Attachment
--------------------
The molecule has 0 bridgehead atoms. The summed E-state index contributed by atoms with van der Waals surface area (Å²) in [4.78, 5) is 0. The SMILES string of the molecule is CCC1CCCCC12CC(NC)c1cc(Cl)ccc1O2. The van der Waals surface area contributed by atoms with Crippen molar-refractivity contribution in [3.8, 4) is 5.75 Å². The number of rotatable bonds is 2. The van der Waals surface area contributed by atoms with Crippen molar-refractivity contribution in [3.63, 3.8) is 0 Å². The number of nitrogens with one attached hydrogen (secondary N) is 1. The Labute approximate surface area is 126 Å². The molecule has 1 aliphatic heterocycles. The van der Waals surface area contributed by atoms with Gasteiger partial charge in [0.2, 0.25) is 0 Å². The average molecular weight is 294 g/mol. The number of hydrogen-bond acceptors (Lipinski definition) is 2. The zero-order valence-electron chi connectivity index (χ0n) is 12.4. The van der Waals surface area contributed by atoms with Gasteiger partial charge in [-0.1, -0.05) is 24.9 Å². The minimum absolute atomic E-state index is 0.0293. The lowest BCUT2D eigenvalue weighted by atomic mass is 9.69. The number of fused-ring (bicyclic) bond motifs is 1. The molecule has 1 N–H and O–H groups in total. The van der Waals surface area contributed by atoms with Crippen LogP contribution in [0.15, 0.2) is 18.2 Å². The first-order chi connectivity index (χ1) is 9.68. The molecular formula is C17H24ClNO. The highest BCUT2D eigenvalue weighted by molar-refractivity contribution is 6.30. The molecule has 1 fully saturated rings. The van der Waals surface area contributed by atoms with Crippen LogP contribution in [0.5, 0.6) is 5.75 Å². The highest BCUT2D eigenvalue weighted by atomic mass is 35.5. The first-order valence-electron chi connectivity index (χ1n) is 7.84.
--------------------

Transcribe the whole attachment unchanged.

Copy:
The molecule has 0 bridgehead atoms. The summed E-state index contributed by atoms with van der Waals surface area (Å²) in [4.78, 5) is 0. The SMILES string of the molecule is CCC1CCCCC12CC(NC)c1cc(Cl)ccc1O2. The van der Waals surface area contributed by atoms with Crippen molar-refractivity contribution in [3.8, 4) is 5.75 Å². The number of rotatable bonds is 2. The van der Waals surface area contributed by atoms with Crippen molar-refractivity contribution in [3.63, 3.8) is 0 Å². The number of nitrogens with one attached hydrogen (secondary N) is 1. The Labute approximate surface area is 126 Å². The molecule has 1 aliphatic heterocycles. The van der Waals surface area contributed by atoms with Gasteiger partial charge in [0.2, 0.25) is 0 Å². The average molecular weight is 294 g/mol. The number of hydrogen-bond acceptors (Lipinski definition) is 2. The zero-order valence-electron chi connectivity index (χ0n) is 12.4. The van der Waals surface area contributed by atoms with Gasteiger partial charge in [-0.1, -0.05) is 24.9 Å². The minimum absolute atomic E-state index is 0.0293. The lowest BCUT2D eigenvalue weighted by atomic mass is 9.69. The number of fused-ring (bicyclic) bond motifs is 1. The molecule has 1 N–H and O–H groups in total. The van der Waals surface area contributed by atoms with Crippen LogP contribution in [0.15, 0.2) is 18.2 Å². The first-order chi connectivity index (χ1) is 9.68. The molecular formula is C17H24ClNO. The highest BCUT2D eigenvalue weighted by molar-refractivity contribution is 6.30. The molecule has 1 fully saturated rings. The van der Waals surface area contributed by atoms with Crippen LogP contribution in [0.5, 0.6) is 5.75 Å². The highest BCUT2D eigenvalue weighted by atomic mass is 35.5. The first-order valence-electron chi connectivity index (χ1n) is 7.84.